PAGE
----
Sunday, 9 September 2007

Grey-headed Woodpecker: juvenile ID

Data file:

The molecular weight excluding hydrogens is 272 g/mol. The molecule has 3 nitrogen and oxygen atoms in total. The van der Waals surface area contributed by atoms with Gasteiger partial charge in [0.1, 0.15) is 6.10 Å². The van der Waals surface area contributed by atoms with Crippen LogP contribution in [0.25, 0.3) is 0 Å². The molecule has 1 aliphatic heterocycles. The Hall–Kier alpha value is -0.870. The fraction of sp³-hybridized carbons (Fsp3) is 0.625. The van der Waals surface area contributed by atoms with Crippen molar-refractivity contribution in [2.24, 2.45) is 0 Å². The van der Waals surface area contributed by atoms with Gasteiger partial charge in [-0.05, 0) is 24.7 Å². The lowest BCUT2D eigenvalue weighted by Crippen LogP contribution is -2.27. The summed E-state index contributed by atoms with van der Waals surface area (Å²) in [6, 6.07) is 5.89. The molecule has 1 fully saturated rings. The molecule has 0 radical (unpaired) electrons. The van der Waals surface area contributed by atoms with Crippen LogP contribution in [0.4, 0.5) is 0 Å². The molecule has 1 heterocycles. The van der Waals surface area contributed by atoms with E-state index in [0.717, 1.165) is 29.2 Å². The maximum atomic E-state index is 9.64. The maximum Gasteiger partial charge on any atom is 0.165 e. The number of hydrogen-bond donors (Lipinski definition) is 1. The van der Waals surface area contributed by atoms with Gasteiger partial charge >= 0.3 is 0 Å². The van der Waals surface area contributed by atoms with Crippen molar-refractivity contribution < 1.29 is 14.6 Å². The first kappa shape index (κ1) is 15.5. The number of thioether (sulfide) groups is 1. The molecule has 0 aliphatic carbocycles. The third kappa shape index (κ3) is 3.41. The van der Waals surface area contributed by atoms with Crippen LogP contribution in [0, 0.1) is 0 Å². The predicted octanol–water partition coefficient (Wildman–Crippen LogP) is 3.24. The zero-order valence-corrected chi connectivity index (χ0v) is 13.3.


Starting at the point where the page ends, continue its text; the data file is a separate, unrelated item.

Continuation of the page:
Juvenile male and female Grey-headed Woodpeckers are visibly separable. Juvenile male is similar to adult male, but the green areas of plumage are duller. There is some light grey-brown barring on flanks ans an overall rather scaly appearance. The rump is dark green rather than yellowish as on adults. Some wing coverts, tertials and secondaries are lightly barred and white spots on the primaries are larger than on adults. The black malar stripe is very thin and often hardly visible at all. The patch of red on the fore-crown is less extensive than on adult males, indeed sometimes it is just a smudge. Though hard to see, the iris colour tends to be darker, more reddish rather than pink as in adults. The bill is lighter, more yellow and the legs pale grey. Juvenile females are similar to juvenile males but lack red on fore-crown and thus they are very like adult females.

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